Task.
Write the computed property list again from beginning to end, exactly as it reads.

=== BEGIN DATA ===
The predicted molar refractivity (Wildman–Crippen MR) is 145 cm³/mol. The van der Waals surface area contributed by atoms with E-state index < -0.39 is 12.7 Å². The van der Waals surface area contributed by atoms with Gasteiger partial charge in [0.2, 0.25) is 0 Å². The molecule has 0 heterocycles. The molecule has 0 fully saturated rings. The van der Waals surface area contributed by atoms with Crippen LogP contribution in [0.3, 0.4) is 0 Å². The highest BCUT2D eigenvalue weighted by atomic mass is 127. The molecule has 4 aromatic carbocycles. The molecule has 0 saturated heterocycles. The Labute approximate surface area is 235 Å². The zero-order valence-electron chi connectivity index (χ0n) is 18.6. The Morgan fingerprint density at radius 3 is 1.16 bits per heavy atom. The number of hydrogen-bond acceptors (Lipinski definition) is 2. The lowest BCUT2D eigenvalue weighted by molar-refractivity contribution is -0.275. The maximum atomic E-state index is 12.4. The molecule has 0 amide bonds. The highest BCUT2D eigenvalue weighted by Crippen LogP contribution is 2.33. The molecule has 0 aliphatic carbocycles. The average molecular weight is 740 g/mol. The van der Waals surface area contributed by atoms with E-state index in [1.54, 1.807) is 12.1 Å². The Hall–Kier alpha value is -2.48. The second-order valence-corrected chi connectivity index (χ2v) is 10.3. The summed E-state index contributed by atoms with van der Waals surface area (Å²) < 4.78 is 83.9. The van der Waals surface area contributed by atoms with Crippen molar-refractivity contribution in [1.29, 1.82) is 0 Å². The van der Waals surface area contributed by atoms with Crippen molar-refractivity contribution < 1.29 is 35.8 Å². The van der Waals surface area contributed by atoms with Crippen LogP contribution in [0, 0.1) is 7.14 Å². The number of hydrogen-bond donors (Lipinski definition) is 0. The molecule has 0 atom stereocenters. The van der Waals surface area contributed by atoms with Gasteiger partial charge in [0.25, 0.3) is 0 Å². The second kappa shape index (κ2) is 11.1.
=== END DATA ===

The predicted molar refractivity (Wildman–Crippen MR) is 145 cm³/mol. The van der Waals surface area contributed by atoms with E-state index < -0.39 is 12.7 Å². The van der Waals surface area contributed by atoms with Gasteiger partial charge in [0.2, 0.25) is 0 Å². The molecule has 0 heterocycles. The molecule has 0 fully saturated rings. The van der Waals surface area contributed by atoms with Crippen LogP contribution in [0.3, 0.4) is 0 Å². The highest BCUT2D eigenvalue weighted by atomic mass is 127. The molecule has 4 aromatic carbocycles. The molecule has 0 saturated heterocycles. The Labute approximate surface area is 235 Å². The zero-order valence-electron chi connectivity index (χ0n) is 18.6. The Morgan fingerprint density at radius 3 is 1.16 bits per heavy atom. The number of hydrogen-bond acceptors (Lipinski definition) is 2. The lowest BCUT2D eigenvalue weighted by molar-refractivity contribution is -0.275. The maximum atomic E-state index is 12.4. The molecule has 0 amide bonds. The highest BCUT2D eigenvalue weighted by Crippen LogP contribution is 2.33. The molecule has 0 aliphatic carbocycles. The average molecular weight is 740 g/mol. The van der Waals surface area contributed by atoms with E-state index in [1.54, 1.807) is 12.1 Å². The Hall–Kier alpha value is -2.48. The second-order valence-corrected chi connectivity index (χ2v) is 10.3. The summed E-state index contributed by atoms with van der Waals surface area (Å²) < 4.78 is 83.9. The van der Waals surface area contributed by atoms with Crippen molar-refractivity contribution in [1.29, 1.82) is 0 Å². The van der Waals surface area contributed by atoms with Crippen molar-refractivity contribution < 1.29 is 35.8 Å². The van der Waals surface area contributed by atoms with Crippen LogP contribution in [0, 0.1) is 7.14 Å². The number of hydrogen-bond donors (Lipinski definition) is 0. The molecule has 0 atom stereocenters. The van der Waals surface area contributed by atoms with Gasteiger partial charge in [0.25, 0.3) is 0 Å². The second kappa shape index (κ2) is 11.1.